Red Sox starting to make things interesting
Chris Ruddick, MLB Editor
Philadelphia, PA (Sports Network) -
Just when you think they are out, they pull you back in.
The never-say-die Boston Red Sox staved off playoff elimination on Thursday with one of the most improbable comebacks you will ever see.
Actually we have only seen one like it in the postseason and that was back in 1929 when the Chicago Cubs (who else?) blew an eight-run lead to the Philadelphia Athletics in the World Series.
By the way, if you remember that and are reading this, my hat's off to you.
On Thursday, though, Boston rallied from a seven-run deficit with eight unanswered runs over the final three innings to post an 8-7 win over the Tampa Bay Rays at Fenway Park.
A lot of people are comparing it to Boston's Game 4 win over the New York Yankees in the 2004 ALCS, but I don't see it. That wasn't a crushing loss for the Yankees. It was bad, but not rip-your-heart-out bad like this one was.
I compare it more to the way the Yankees won Game 4 of the 1996 World Series against the Atlanta Braves. Trailing two games to one, they found themselves down six runs early and you couldn't find a fan anywhere that thought they would rally. The Yanks, though, scratched and clawed their way back and eventually won in extra innings.
Atlanta was shell-shocked and the Yankees won the next two games after that. I can see the same thing happening here. That is how bad of a loss it was for the young Rays.
Before anyone gets too excited in Beantown, though, let's not forget that there have only been four times in which a team has rallied from a 3-1 deficit to win an ALCS since the format switched to a best-of-seven in 1985. But, then again, Boston has done it three of those times, most recently just last year against Cleveland.
In fact, with last night's win, the Red Sox improved to 8-0 in ALCS elimination games under Terry Francona.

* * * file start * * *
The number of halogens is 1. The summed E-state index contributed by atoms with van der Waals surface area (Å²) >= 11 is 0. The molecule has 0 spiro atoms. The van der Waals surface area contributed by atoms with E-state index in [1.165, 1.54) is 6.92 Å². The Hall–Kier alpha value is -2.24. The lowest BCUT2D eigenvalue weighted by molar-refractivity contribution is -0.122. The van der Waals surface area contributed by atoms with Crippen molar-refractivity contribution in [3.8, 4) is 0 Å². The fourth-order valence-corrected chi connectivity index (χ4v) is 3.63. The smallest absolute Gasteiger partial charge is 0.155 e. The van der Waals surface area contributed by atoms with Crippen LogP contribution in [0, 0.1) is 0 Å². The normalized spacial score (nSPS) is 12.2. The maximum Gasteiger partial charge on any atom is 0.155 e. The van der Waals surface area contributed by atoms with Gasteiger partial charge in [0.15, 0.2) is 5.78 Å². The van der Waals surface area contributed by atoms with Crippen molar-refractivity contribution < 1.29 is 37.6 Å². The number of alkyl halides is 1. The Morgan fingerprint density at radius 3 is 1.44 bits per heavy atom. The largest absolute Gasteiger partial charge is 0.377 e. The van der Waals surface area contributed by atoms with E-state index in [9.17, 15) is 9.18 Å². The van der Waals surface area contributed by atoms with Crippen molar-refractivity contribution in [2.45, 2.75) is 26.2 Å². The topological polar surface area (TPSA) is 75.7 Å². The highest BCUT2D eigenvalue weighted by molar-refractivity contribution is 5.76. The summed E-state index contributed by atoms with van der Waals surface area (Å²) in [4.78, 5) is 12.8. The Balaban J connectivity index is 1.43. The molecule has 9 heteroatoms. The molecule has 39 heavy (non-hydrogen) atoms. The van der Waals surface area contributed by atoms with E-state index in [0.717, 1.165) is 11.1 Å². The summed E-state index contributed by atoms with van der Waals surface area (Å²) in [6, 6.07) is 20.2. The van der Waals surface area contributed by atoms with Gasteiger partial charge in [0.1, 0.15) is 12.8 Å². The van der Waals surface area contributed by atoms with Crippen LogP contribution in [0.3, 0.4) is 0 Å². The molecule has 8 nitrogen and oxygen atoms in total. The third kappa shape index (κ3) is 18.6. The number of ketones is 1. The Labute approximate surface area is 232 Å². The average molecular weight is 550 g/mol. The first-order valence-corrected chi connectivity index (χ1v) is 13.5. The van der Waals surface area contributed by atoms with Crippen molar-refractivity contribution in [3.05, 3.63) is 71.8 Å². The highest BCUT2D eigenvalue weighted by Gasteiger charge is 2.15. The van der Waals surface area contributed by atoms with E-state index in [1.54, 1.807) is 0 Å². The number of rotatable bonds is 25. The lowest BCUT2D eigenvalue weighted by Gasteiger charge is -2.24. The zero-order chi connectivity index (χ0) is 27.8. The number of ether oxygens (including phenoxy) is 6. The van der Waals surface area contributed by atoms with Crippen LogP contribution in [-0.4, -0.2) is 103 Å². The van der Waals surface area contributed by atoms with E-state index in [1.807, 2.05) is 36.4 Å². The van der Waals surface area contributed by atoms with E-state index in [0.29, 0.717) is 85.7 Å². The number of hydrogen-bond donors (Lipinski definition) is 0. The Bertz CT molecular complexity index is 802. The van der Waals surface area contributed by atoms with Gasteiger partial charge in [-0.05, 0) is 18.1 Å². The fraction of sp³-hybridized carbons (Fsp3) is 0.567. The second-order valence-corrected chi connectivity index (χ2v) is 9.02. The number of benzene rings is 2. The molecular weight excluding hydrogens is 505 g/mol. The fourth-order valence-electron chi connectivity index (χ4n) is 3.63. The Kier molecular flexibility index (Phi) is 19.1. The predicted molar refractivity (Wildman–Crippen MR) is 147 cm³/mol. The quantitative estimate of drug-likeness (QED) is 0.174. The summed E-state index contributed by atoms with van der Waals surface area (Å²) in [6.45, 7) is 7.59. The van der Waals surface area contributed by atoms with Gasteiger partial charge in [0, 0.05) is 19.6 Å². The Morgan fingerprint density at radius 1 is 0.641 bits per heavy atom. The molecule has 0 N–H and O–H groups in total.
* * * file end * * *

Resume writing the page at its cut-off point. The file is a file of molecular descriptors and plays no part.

Last year, Boston won Game 5 in Cleveland, but had the luxury of playing Games 6 and 7 at Fenway. This time around, the Red Sox will have to win the final two games at Tropicana Field, where the Rays were a major league-best 57-24 this season.
Boston will also have the best postseason pitcher of his generation on the hill on Saturday in righty Josh Beckett, who has been anything but that in these playoffs.
Beckett has been battered in both of his starts, surrendering 12 runs and 18 hits in just 9 1/3 innings. The Rays hammered him for eight runs and nine hits in 4 1/3 frames of Boston's Game 2 loss.
It has been quite a contrast from a year ago for the 28-year-old hurler, who was a brilliant 4-0 last season in the postseason. He entered the playoffs with a lifetime 1.73 postseason ERA, but thanks to his struggles this year he has seen it balloon to 2.85.
A rumor started to surface on Thursday that Beckett was in fact dealing with a torn oblique, but Francona quickly refuted that. I can't imagine the Red Sox would let him throw with that anyway. It does seem like he is dealing with something a little more than rust though.
You would have to think that given the way Beckett has performed here, Francona is at least kicking the idea around of starting Jon Lester in Game 6.
Sure, it would be nice to have Lester in Game 7, but you have to get to that point first. I would start Lester on Saturday, then go Beckett and all hands on deck on Sunday. After last night's game, though, Francona said he is sticking with Beckett.
You could also make the argument that Beckett's Game 2 performance wasn't any different than Lester's in Game 3, Tim Wakefield's Game 4 performance, or Daisuke Matsuzaka's miserable effort last night. Point is, it doesn't matter who the Rays face, they are hitting everyone.
Let's be honest, Tampa is still in the driver's seat. But, if they find themselves down early on Saturday, Joe Maddon's team is going to be tight. As they learned last night, Boston is not going to be an easy team to close out, no champion ever is.
Not having Troy Percival killed the Rays last night. Not to mention Joe Maddon did a terrible job of managing that bullpen. If Dan Wheeler is going to be your closer, use him in that role. Why bring him in the seventh inning of a three-run game?
Buck Martinez on the TBS telecast made a point in mentioning that the Rays had six players this season with two or more saves. He meant it as a compliment. Ron Darling, who has been fabulous this whole postseason as an analyst, quickly corrected him, saying all that means is that they don't have one guy to get the job done.
By the way, shame on the all the Red Sox fans who left Fenway Park shortly after B.J. Upton's two-run double in the seventh inning put the Rays up 7-0. Now, granted I also turned the game off at that point. Then again, I am not a card-carrying member of Red Sox Nation, whatever that is.
Hasn't history taught them anything?
Before the series I picked the Rays in seven, but given what has happened, if the Red Sox somehow find a way to win on Saturday, Tampa Bay will not win Game 7 on Sunday.